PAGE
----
In from the cold? Australia and China eye first meeting of trade ministers in more than three years | Australian foreign policy
Australia and China are in discussions about arranging a virtual meeting between the trade minister, Don Farrell, and his Chinese counterpart, Wang Wentao, in the coming weeks.
This would be the first conversation between an Australian trade minister and a Chinese commerce minister in more than three years, in the latest sign of efforts to “stabilise” the turbulent relationship with Australia’s largest trading partner.
There has been growing speculation that Farrell may visit China as early as February to continue to pursue Australia’s case that trade “blockages” – including hefty tariffs on Australian wine and barley – should be removed.
But it would be standard diplomatic protocol for a call or virtual meeting to lay the groundwork for a physical meeting.
Guardian Australia has been told talks between Australian and Chinese officials about setting up a virtual meeting are progressing.
No date has yet been set but it could occur in the next few weeks, as a prelude to an in-person meeting. The ABC was first to report the possibility of a virtual meeting.
In another sign of the uptick in dialogue, Australia’s assistant trade minister, Tim Ayres, was due to meet with China’s vice-minister of commerce, Wang Shouwen, on the sidelines of the World Economic Forum in Davos on Thursday evening Australian time.
Guardian Australia understands Chinese officials have watched with interest after Farrell’s repeated public declarations that he is willing to meet his counterpart at any place or time to discuss their trade differences.
China is likely to push for Australia to drop or suspend its World Trade Organization challenges against Beijing’s prohibitive tariffs on wine and barley, but Canberra is not believed to be ready to do that.
At the height of diplomatic tensions between China and Australia in 2020, Beijing blocked phone calls and meetings between Australian government ministers and their direct counterparts in the wake of the Morrison government’s early push for a Covid origins inquiry.
The Morrison government accused Beijing of engaging in “economic coercion” by rolling out tariffs or unofficial bans on a range of Australian exports, including wine, barley, red meat, lobsters and coal.
Former Coalition trade ministers Simon Birmingham and Dan Tehan were rebuffed in their attempts to hold direct talks with China’s commerce minister. Chinese officials argued the Australian government must first take steps “to arrest the decline of the bilateral relationship” and create a better mood for talks.
Farrell, however, received a congratulatory letter from Wang shortly after being appointed as trade minister and responded to that correspondence. Officials are now in serious talks about arranging meetings.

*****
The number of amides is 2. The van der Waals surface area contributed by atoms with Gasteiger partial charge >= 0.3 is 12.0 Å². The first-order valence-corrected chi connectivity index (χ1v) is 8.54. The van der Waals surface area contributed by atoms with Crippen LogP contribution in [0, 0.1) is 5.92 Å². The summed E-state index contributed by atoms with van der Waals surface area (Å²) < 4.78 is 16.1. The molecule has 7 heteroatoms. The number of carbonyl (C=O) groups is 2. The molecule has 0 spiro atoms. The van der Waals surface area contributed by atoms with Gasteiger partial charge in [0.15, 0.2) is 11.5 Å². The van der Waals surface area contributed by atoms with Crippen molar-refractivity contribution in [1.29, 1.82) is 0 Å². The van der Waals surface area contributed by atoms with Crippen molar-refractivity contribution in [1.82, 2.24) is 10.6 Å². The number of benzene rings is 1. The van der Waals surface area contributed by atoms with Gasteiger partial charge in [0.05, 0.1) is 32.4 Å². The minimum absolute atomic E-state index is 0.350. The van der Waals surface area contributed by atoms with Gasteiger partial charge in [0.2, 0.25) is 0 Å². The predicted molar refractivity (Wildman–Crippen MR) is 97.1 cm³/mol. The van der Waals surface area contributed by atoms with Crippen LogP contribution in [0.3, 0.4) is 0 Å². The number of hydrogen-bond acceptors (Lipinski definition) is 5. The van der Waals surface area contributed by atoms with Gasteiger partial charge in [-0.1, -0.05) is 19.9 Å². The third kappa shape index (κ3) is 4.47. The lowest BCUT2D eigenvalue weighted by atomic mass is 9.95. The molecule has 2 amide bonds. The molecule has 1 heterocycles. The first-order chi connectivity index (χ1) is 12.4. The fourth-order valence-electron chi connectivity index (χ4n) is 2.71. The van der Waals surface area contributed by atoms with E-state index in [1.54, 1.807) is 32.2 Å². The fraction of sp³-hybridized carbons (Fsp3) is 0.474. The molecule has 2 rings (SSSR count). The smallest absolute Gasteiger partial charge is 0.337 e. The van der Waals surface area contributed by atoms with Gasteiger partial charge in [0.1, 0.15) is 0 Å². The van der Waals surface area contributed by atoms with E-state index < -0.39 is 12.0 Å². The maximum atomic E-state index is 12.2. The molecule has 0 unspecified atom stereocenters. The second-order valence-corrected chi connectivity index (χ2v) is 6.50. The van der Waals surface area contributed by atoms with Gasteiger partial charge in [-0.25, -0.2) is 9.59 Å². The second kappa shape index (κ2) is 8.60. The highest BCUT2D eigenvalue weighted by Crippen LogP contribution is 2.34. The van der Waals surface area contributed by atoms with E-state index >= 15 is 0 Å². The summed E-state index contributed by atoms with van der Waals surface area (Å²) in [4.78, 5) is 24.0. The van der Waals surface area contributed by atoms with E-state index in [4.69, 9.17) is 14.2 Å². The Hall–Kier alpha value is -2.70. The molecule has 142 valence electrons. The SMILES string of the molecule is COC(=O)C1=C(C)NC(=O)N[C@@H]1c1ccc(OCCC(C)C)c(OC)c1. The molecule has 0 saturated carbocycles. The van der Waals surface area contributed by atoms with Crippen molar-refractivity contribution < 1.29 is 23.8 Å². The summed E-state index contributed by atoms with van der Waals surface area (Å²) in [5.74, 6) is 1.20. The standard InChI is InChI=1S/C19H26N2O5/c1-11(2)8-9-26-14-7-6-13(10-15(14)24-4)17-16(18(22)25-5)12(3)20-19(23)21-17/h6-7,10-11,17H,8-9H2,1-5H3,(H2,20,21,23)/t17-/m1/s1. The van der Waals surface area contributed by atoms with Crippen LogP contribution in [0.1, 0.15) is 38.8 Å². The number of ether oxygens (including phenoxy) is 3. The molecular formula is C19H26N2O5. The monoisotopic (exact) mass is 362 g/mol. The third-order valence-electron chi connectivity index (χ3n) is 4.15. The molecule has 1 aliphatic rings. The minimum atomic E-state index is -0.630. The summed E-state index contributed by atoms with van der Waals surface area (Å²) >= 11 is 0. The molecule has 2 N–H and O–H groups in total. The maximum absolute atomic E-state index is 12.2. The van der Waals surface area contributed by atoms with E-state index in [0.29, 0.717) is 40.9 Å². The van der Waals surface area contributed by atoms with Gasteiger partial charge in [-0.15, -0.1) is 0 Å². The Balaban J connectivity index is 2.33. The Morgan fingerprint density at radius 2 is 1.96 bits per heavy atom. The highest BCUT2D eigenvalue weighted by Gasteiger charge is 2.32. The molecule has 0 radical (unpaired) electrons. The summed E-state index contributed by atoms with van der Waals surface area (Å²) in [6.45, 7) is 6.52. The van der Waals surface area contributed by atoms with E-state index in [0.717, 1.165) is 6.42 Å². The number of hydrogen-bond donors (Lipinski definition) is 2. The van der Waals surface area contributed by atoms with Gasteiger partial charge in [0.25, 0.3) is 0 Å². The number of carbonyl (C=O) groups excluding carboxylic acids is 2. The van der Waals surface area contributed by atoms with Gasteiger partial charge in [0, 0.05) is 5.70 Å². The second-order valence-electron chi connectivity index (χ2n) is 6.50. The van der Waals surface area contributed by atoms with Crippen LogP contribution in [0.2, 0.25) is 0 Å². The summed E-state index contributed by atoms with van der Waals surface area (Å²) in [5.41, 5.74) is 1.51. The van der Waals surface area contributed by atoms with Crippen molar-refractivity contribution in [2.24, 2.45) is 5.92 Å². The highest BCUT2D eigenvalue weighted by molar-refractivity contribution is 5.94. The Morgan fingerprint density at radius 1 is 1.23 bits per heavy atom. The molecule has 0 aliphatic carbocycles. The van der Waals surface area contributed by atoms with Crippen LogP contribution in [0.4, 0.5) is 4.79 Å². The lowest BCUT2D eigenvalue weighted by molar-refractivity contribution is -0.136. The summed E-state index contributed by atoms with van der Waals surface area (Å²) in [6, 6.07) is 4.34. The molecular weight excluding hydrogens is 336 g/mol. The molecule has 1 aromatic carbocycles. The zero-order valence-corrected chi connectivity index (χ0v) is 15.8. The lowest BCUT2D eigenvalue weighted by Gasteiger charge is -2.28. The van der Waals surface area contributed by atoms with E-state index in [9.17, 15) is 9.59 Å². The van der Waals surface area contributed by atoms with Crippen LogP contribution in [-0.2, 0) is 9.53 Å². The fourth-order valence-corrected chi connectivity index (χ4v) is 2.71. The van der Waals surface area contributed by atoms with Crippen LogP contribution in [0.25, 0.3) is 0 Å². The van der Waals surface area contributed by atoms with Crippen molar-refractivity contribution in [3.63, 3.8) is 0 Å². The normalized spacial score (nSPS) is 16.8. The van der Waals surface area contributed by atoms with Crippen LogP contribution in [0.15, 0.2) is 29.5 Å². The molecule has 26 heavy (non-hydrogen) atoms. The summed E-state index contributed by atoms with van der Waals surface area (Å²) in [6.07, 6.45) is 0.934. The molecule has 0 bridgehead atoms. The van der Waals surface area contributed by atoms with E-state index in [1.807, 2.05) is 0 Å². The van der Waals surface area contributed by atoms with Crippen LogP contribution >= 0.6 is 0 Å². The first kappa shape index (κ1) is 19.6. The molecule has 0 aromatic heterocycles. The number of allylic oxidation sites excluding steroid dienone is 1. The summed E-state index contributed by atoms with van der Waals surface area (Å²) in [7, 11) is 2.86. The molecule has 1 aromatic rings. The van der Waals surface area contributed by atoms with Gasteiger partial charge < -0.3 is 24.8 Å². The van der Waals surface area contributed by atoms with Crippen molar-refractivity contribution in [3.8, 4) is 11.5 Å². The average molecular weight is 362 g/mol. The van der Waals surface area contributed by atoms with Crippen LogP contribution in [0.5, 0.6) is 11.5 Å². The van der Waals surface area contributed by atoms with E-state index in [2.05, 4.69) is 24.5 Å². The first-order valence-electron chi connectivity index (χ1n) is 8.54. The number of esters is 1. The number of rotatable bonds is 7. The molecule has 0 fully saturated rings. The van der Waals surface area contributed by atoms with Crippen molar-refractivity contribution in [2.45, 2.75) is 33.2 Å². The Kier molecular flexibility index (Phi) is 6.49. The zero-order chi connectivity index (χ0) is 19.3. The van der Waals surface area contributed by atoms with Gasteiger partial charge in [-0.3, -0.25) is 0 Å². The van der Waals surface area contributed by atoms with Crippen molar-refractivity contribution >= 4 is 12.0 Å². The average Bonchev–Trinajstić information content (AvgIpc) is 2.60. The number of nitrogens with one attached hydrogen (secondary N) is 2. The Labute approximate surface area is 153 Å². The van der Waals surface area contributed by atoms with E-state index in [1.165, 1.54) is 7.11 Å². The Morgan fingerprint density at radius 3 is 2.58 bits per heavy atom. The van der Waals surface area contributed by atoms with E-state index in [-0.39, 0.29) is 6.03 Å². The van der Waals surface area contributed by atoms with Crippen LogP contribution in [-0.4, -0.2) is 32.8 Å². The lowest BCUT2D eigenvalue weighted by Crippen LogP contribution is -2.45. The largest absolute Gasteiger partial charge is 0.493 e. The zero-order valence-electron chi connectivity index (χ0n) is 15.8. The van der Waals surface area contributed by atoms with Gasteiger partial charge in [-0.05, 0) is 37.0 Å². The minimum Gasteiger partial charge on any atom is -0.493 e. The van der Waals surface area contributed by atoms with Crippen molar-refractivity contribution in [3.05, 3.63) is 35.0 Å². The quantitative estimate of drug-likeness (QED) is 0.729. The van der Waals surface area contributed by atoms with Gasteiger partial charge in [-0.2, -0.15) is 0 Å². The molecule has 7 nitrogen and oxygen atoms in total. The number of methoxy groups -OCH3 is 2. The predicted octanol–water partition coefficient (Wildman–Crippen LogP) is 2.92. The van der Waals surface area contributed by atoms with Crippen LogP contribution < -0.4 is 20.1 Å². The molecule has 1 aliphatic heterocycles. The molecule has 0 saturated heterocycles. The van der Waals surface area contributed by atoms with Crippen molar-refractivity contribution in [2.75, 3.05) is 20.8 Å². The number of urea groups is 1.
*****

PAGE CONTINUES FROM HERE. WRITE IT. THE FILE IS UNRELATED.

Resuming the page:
The Albanese government maintains that it has not given ground on Australia’s national interests or policy positions, but it has pursued a deliberate effort to engage in dialogue to try to get the relationship on a better footing.
The government acknowledges stark differences will endure between the two countries, but believes these differences should be managed “wisely”.
China’s ambassador to Australia, Xiao Qian, revealed last week that Chinese and Australian negotiators at the WTO in Geneva were in talks about trying to resolve their trade disputes.
Ahead of expected rulings this year in the wine and barley cases, Xiao told reporters that both countries’ representatives in Geneva were “in touch with each other” to “talk about the possibility of dropping multilateral” challenges.
Xiao suggested that it would be “much easier” to solve the disputes bilaterally instead of with lengthy multilateral processes. He said it would be a “good idea” if the Australian side was “ready to forget about” a WTO solution “and come back to a bilateral solution”.
After reports China was considering lifting its restrictions on coal imports from Australia from April, Xiao also expressed hope for an overall improvement in the trading relationship in 2023.
Farrell said on Wednesday he had “made it very clear right from the day I took over this job seven months ago that we would much prefer to sort out our disagreements with China through discussion and not having to take this arbitration through the World Trade Organization”.
“I would be confident that based on the terrific work that our officials have done on this case, that [Australia] will be successful in both of those [WTO] applications,” Farrell told ABC Adelaide on Wednesday.
“But, again, I say, particularly to the Chinese government, it’s much better if we sort these things out by discussion, and we certainly haven’t ruled out further discussions, but we’re not going to withdraw our applications until such time as we get a clear indication from the Chinese.”
The latest step-up in dialogue follows a meeting between the prime minister, Anthony Albanese, and China’s president, Xi Jinping, on the sidelines of the G20 summit in November.
Australia’s defence minister, Richard Marles, and foreign affairs minister, Penny Wong, have also met with their counterparts multiple times.
On Thursday Wong issued a statement to mark the fourth anniversary of China’s detention of the Australian writer Dr Yang Jun, whose verdict after a closed trial over national security accusations has been delayed several times.
She said the Australian government was “deeply troubled by the ongoing delays in his case” and would “continue to advocate for Dr Yang’s interests and wellbeing at the highest levels”.